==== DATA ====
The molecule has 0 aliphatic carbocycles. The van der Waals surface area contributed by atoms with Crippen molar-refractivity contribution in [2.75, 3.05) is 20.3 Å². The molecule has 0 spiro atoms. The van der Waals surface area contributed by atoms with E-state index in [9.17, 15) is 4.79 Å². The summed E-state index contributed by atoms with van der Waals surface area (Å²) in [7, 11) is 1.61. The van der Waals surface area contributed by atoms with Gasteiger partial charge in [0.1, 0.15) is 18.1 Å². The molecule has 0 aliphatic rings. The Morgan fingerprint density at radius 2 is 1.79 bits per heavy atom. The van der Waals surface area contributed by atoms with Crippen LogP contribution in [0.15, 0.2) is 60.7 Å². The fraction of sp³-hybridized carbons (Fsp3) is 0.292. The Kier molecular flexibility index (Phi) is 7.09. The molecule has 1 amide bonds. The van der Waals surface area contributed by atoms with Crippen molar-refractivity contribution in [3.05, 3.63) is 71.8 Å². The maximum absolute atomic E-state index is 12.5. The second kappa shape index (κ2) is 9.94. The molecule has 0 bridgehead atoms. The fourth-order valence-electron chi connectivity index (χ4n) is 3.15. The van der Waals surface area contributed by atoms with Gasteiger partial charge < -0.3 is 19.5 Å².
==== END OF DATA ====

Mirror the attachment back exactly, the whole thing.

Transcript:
The molecule has 0 aliphatic carbocycles. The van der Waals surface area contributed by atoms with Crippen molar-refractivity contribution in [2.75, 3.05) is 20.3 Å². The molecule has 0 spiro atoms. The van der Waals surface area contributed by atoms with E-state index in [9.17, 15) is 4.79 Å². The summed E-state index contributed by atoms with van der Waals surface area (Å²) in [7, 11) is 1.61. The van der Waals surface area contributed by atoms with Gasteiger partial charge in [0.1, 0.15) is 18.1 Å². The molecule has 0 aliphatic rings. The Morgan fingerprint density at radius 2 is 1.79 bits per heavy atom. The van der Waals surface area contributed by atoms with Crippen LogP contribution in [0.15, 0.2) is 60.7 Å². The fraction of sp³-hybridized carbons (Fsp3) is 0.292. The Kier molecular flexibility index (Phi) is 7.09. The molecule has 1 amide bonds. The van der Waals surface area contributed by atoms with Crippen molar-refractivity contribution in [3.05, 3.63) is 71.8 Å². The maximum absolute atomic E-state index is 12.5. The second kappa shape index (κ2) is 9.94. The molecule has 0 bridgehead atoms. The fourth-order valence-electron chi connectivity index (χ4n) is 3.15. The van der Waals surface area contributed by atoms with Gasteiger partial charge < -0.3 is 19.5 Å².